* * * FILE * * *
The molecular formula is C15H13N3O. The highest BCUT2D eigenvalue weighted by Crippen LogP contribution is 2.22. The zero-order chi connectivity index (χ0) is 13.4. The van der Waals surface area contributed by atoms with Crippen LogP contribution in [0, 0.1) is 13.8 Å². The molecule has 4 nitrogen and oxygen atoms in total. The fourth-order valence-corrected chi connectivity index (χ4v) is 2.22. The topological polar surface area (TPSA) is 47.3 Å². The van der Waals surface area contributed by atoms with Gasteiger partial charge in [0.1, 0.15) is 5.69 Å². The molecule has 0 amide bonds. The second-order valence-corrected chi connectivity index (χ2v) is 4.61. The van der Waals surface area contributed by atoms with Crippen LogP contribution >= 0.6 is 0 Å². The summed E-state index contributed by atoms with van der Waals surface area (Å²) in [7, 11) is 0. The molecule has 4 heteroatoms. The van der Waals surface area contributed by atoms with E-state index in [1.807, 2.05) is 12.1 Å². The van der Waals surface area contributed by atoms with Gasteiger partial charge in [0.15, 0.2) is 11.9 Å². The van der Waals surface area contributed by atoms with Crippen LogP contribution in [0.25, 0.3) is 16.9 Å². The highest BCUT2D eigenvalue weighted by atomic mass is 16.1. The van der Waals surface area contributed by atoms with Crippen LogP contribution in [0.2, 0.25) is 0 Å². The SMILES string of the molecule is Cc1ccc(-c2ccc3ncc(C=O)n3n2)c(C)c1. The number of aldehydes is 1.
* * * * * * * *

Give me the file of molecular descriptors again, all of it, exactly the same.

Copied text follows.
The molecular formula is C15H13N3O. The highest BCUT2D eigenvalue weighted by Crippen LogP contribution is 2.22. The zero-order chi connectivity index (χ0) is 13.4. The van der Waals surface area contributed by atoms with Crippen LogP contribution in [0, 0.1) is 13.8 Å². The molecule has 4 nitrogen and oxygen atoms in total. The fourth-order valence-corrected chi connectivity index (χ4v) is 2.22. The topological polar surface area (TPSA) is 47.3 Å². The van der Waals surface area contributed by atoms with Gasteiger partial charge in [0.1, 0.15) is 5.69 Å². The molecule has 0 amide bonds. The second-order valence-corrected chi connectivity index (χ2v) is 4.61. The van der Waals surface area contributed by atoms with Crippen LogP contribution >= 0.6 is 0 Å². The summed E-state index contributed by atoms with van der Waals surface area (Å²) in [7, 11) is 0. The molecule has 4 heteroatoms. The van der Waals surface area contributed by atoms with E-state index in [1.807, 2.05) is 12.1 Å². The van der Waals surface area contributed by atoms with Gasteiger partial charge in [0.15, 0.2) is 11.9 Å². The van der Waals surface area contributed by atoms with Crippen LogP contribution in [0.25, 0.3) is 16.9 Å². The highest BCUT2D eigenvalue weighted by atomic mass is 16.1. The van der Waals surface area contributed by atoms with Crippen LogP contribution in [0.2, 0.25) is 0 Å². The SMILES string of the molecule is Cc1ccc(-c2ccc3ncc(C=O)n3n2)c(C)c1. The number of aldehydes is 1.